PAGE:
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Lombardi's pair lift Leafs over Islanders as the Monster shuts door

Toronto Maple Leafs forward Nazem Kadri tries to control the puck after colliding with defenceman Carl Gunnarsson against the New York Islanders.

John E. Sokolowski/US PRESSWIRE/John E. Sokolowski/US PRESSWIRE

With their top line mired in a funk of late, the Toronto Maple Leafs needed an unlikely hero.

And given where Matt Lombardi has come from the past year, he just might be the unlikeliest of all.

Lombardi had his best game in a Leafs uniform on Monday, scoring twice in a 3-0 win over the New York Islanders to help Toronto end a skid of only one win in five games.

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After missing an entire season due to a concussion last year and labouring through a difficult return to the ice early this season, the two-goal outburst was what he hopes is the first of many to come.

After scoring only twice in his first 26 games in Toronto, Lombardi now has four goals in his last four games.

"Honestly, it took a while before I was feeling comfortable out there," Lombardi said of his battle back from a head injury he suffered the second game of the 2010-11 season. "I just didn't have my feet, I felt like my hands weren't there.

"You think you can come back, and it's going to be back to where it was. Obviously it wasn't. You've just got to stick with it."

In a game where it looked like one or two bounces may decide it much of the night, Lombardi gave his team an early edge with a 1-0 lead less than two minutes in.

That set up a lopsided next 40 minutes, where the Isles were hemmed in their own zone – at one point out shot 22-8 – and netminder Evgeni Nabokov attempted in vain to hold them in.

The Leafs eventually broke through in the third, with Phil Kessel and Lombardi both putting pucks past Nabokov to seal the win.

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It has been tough sledding for Toronto in the goal scoring department of late, with only 13 goals in their last six games (five of which were losses), so Lombardi's sudden awakening comes at a great time.

He told reporters after the game he believes there are even better days ahead and that he can get back to being a 20-goal man once again.

"He's skating real well," Leafs coach Ron Wilson said. "I had this sense; you could see it coming. He was stronger on the puck; he was confident holding on to it. I thought he was ready, pucks were going to go for him.

"You just see it, that's the sense you have, the gut feeling as a coach. I could see that coming and that's real positive as we go forward that I have a weapon there and he's feeling real good about himself."

Lombardi added that he feels indebted to the Leafs and GM Brian Burke for giving him a chance after he brought his injury to Toronto in a trade from the Nashville Predators.

He was never rushed in his recovery, and he was worked in slowly as part of the team from Day 1.

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That careful approach, Lomardi says, was what paid off.

"I knew it was going to come back," Lombardi said. "I just had good support. The coaching staff and everyone here, they helped me along the way.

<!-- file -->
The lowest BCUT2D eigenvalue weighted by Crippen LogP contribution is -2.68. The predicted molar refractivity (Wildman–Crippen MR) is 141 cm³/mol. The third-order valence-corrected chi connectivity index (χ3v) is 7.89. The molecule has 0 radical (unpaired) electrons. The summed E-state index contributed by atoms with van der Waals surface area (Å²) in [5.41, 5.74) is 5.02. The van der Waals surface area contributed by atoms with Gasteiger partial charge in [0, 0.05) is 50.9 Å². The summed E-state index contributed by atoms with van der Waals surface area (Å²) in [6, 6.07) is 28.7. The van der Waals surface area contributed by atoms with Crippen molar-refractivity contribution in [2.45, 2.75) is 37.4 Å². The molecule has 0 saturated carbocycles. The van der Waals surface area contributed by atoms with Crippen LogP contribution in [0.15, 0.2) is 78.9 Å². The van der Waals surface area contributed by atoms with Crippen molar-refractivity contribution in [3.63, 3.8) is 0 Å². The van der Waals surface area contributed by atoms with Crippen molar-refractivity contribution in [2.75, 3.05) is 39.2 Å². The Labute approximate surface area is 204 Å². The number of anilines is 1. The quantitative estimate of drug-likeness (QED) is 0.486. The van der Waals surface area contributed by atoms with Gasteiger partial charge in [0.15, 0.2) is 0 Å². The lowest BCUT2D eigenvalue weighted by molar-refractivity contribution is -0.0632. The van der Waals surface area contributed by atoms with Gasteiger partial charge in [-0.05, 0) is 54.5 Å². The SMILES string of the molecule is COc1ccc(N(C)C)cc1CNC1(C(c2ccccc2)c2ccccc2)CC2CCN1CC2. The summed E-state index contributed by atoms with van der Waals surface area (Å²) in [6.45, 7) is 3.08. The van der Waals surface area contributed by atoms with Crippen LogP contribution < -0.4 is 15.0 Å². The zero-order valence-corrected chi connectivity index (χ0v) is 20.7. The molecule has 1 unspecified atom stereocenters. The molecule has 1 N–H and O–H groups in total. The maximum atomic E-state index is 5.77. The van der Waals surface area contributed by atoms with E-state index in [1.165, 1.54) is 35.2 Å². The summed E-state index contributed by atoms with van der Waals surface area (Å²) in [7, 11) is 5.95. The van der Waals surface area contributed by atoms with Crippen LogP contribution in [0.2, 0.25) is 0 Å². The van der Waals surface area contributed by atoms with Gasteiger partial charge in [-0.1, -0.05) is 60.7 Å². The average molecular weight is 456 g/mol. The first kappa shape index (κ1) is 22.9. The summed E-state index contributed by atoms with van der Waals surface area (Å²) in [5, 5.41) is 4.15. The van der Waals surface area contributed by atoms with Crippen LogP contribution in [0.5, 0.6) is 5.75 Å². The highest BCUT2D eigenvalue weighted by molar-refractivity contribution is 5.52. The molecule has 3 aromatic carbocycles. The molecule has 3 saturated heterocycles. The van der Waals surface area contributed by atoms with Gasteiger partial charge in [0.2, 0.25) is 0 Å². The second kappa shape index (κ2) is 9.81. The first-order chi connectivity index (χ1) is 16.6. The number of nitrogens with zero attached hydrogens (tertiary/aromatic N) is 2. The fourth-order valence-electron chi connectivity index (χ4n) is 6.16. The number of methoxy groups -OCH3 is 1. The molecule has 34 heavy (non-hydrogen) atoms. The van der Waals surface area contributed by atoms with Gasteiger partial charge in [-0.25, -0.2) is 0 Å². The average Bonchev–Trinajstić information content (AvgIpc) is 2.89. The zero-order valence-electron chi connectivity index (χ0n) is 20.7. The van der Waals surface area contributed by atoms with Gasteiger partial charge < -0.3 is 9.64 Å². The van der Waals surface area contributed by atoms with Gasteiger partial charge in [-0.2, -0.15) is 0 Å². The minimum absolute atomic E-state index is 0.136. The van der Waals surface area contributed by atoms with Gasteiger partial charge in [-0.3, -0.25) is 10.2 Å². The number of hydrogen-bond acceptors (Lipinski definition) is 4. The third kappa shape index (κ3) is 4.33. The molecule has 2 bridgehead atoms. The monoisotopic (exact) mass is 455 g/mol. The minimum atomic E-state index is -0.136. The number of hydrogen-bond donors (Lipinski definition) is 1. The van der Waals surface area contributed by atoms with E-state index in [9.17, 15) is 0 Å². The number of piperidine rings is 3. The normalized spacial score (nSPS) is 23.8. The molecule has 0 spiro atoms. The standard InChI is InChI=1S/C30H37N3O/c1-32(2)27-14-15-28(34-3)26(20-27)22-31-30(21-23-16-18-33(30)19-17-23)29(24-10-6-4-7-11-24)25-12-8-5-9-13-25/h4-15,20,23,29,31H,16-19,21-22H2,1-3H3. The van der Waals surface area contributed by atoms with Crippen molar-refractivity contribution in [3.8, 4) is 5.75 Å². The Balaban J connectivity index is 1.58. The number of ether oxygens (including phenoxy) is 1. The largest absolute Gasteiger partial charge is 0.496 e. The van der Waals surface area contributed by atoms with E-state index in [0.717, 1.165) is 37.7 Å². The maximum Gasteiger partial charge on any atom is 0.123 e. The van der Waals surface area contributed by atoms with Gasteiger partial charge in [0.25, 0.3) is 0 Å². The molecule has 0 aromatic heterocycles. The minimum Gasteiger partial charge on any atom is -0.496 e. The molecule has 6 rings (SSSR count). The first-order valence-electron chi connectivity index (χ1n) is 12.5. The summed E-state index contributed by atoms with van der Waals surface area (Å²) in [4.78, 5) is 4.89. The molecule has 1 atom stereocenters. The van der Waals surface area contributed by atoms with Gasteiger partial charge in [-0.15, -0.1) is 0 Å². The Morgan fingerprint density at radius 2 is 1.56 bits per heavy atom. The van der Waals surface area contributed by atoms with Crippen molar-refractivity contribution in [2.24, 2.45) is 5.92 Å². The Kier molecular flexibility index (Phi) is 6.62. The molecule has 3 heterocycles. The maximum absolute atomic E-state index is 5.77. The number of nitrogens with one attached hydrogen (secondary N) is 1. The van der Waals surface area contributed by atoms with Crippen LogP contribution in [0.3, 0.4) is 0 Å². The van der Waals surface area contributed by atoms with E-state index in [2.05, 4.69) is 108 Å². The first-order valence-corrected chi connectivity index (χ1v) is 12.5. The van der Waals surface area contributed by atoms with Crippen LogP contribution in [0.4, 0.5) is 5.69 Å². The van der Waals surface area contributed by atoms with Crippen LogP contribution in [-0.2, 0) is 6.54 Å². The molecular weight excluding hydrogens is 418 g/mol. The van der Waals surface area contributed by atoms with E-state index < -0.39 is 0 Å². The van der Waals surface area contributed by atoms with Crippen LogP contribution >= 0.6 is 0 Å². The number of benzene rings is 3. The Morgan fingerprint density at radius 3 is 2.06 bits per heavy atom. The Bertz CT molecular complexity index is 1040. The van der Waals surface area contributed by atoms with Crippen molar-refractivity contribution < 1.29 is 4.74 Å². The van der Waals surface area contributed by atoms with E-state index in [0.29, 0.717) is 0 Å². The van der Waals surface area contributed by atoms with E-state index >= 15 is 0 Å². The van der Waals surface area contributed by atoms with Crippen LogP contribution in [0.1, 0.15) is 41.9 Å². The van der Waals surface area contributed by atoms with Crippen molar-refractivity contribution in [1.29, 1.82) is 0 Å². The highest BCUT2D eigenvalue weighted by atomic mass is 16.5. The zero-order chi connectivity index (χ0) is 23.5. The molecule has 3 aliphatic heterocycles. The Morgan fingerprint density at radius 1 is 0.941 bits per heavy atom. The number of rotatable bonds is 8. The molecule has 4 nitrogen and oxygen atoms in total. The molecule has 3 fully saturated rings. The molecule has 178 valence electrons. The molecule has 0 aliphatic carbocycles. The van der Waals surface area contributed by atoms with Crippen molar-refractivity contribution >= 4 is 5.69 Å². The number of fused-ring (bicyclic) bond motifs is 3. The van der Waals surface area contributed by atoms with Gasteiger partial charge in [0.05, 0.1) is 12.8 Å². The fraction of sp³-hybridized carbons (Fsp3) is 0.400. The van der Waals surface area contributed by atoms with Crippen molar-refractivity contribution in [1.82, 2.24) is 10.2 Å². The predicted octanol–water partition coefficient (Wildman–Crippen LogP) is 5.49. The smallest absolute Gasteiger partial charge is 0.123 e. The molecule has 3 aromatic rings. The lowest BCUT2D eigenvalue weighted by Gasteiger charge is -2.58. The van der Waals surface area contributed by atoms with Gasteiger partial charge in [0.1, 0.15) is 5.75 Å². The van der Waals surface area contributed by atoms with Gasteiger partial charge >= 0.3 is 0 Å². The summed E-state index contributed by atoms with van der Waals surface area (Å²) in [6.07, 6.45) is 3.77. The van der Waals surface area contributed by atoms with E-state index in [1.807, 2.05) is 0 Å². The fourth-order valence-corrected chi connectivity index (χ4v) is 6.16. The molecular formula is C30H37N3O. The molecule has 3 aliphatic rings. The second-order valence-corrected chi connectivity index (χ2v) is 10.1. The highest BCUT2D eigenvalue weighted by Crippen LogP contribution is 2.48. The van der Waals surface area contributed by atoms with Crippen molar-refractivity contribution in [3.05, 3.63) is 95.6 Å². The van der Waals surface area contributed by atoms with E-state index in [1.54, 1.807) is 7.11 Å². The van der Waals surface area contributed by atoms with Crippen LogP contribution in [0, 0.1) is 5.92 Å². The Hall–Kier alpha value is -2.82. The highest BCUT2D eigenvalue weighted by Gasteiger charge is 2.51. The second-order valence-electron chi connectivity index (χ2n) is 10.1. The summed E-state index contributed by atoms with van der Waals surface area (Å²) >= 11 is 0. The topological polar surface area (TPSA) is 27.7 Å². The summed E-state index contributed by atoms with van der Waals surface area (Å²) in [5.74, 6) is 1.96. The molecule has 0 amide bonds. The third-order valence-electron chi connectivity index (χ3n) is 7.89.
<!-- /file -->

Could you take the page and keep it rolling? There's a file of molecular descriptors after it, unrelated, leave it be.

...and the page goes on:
"They were being really positive. I think that's key. Because you can get real negative and almost, not give up, but just feel like you can't get back to where you were. I feel it's coming. I'm just going to keep getting better."

Monster's roll continues

It's hard to imagine where the Leafs would be right now without competent goaltending.

Even with Jonas (The Monster) Gustavsson putting up a remarkable .927 save percentage over his last 16 starts – and earning yet another shutout – wins haven't been that easy to come by for Toronto due to the team's recent scoring woes.

Against the Isles, however, it was the Leafs defence than came through more than anything.

"We played really well," Gustavsson said. "I didn't see a lot of shots in the first two periods actually. I think all over the ice we worked really hard, especially the back check – they didn't get those odd-man rushes they wanted. Great team effort tonight."

The Leafs finally get a chance in Tuesday's rematch in Long Island to make up some ground in the standings. Both Washington and New Jersey are within passing distance should Toronto sweep the Isles and either the Capitals or Devils lose their game.

That scenario would send the Leafs to the five-day all-star break in playoff position and with 33 games to play.

Tavares shut out

Isles star John Tavares had his career high 12-game point streak snapped in this one, as his team was held without a goal due to some solid checking by the Leafs line led by centre Mikhail Grabovski.

While Tavares looked dangerous at times cycling the puck in the offensive zone, he had only one shot on goal by late in the third period and appeared frustrated after the game in the dressing room.

"We just didn't establish our game and really do the things we wanted to to execute against them," Tavares said. "It was real tough for us to get back in the game and try and gain some momentum. Obviously, we didn't do enough to even draw a penalty."

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About the Author
Hockey Reporter

James joined The Globe as an editor and reporter in the sports department in 2005 and now covers the NHL and the Toronto Maple Leafs. More

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